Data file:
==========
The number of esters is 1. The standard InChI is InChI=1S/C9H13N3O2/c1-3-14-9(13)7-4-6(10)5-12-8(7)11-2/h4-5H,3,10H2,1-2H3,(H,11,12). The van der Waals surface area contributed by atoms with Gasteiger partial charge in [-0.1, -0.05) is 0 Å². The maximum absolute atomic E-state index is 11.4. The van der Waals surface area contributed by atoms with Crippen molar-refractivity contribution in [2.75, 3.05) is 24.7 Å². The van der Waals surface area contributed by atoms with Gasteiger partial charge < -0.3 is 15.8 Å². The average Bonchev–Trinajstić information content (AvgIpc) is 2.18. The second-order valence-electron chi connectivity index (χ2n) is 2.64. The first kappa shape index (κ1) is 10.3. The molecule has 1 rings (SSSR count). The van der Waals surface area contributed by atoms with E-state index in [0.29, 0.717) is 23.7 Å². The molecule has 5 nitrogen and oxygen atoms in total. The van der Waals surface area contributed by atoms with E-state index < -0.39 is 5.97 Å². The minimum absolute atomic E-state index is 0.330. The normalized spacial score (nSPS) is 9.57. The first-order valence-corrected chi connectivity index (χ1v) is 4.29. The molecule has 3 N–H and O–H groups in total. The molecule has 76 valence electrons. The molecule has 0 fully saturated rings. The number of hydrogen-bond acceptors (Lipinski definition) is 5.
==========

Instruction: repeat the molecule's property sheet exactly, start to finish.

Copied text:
The number of esters is 1. The standard InChI is InChI=1S/C9H13N3O2/c1-3-14-9(13)7-4-6(10)5-12-8(7)11-2/h4-5H,3,10H2,1-2H3,(H,11,12). The van der Waals surface area contributed by atoms with Gasteiger partial charge in [-0.1, -0.05) is 0 Å². The maximum absolute atomic E-state index is 11.4. The van der Waals surface area contributed by atoms with Crippen molar-refractivity contribution in [2.75, 3.05) is 24.7 Å². The van der Waals surface area contributed by atoms with Gasteiger partial charge < -0.3 is 15.8 Å². The average Bonchev–Trinajstić information content (AvgIpc) is 2.18. The second-order valence-electron chi connectivity index (χ2n) is 2.64. The first kappa shape index (κ1) is 10.3. The molecule has 1 rings (SSSR count). The van der Waals surface area contributed by atoms with E-state index in [0.29, 0.717) is 23.7 Å². The molecule has 5 nitrogen and oxygen atoms in total. The van der Waals surface area contributed by atoms with E-state index < -0.39 is 5.97 Å². The minimum absolute atomic E-state index is 0.330. The normalized spacial score (nSPS) is 9.57. The first-order valence-corrected chi connectivity index (χ1v) is 4.29. The molecule has 3 N–H and O–H groups in total. The molecule has 76 valence electrons. The molecule has 0 fully saturated rings. The number of hydrogen-bond acceptors (Lipinski definition) is 5.